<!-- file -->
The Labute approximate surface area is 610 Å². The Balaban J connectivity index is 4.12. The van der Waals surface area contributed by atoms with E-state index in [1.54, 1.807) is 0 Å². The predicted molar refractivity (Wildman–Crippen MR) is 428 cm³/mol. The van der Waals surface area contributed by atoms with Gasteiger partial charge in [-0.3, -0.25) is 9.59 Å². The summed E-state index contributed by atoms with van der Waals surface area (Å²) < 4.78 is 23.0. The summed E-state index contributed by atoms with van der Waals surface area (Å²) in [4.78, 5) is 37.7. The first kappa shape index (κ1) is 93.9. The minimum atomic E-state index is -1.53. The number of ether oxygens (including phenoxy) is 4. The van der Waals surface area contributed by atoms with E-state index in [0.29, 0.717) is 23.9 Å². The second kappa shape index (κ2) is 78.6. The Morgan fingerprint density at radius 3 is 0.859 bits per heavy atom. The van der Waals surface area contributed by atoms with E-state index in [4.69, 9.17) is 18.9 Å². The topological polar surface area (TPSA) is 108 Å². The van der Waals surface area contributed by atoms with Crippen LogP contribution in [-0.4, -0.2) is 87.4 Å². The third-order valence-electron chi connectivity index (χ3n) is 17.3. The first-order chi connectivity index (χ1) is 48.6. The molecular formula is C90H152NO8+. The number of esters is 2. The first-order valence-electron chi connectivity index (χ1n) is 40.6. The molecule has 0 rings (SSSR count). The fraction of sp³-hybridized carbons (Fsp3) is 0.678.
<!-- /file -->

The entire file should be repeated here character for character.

The Labute approximate surface area is 610 Å². The Balaban J connectivity index is 4.12. The van der Waals surface area contributed by atoms with E-state index in [1.54, 1.807) is 0 Å². The predicted molar refractivity (Wildman–Crippen MR) is 428 cm³/mol. The van der Waals surface area contributed by atoms with Gasteiger partial charge in [-0.3, -0.25) is 9.59 Å². The summed E-state index contributed by atoms with van der Waals surface area (Å²) < 4.78 is 23.0. The summed E-state index contributed by atoms with van der Waals surface area (Å²) in [4.78, 5) is 37.7. The first kappa shape index (κ1) is 93.9. The minimum atomic E-state index is -1.53. The number of ether oxygens (including phenoxy) is 4. The van der Waals surface area contributed by atoms with E-state index in [0.29, 0.717) is 23.9 Å². The second kappa shape index (κ2) is 78.6. The Morgan fingerprint density at radius 3 is 0.859 bits per heavy atom. The van der Waals surface area contributed by atoms with E-state index in [4.69, 9.17) is 18.9 Å². The topological polar surface area (TPSA) is 108 Å². The van der Waals surface area contributed by atoms with Crippen LogP contribution in [-0.4, -0.2) is 87.4 Å². The third-order valence-electron chi connectivity index (χ3n) is 17.3. The first-order chi connectivity index (χ1) is 48.6. The molecular formula is C90H152NO8+. The number of esters is 2. The first-order valence-electron chi connectivity index (χ1n) is 40.6. The molecule has 0 rings (SSSR count). The fraction of sp³-hybridized carbons (Fsp3) is 0.678.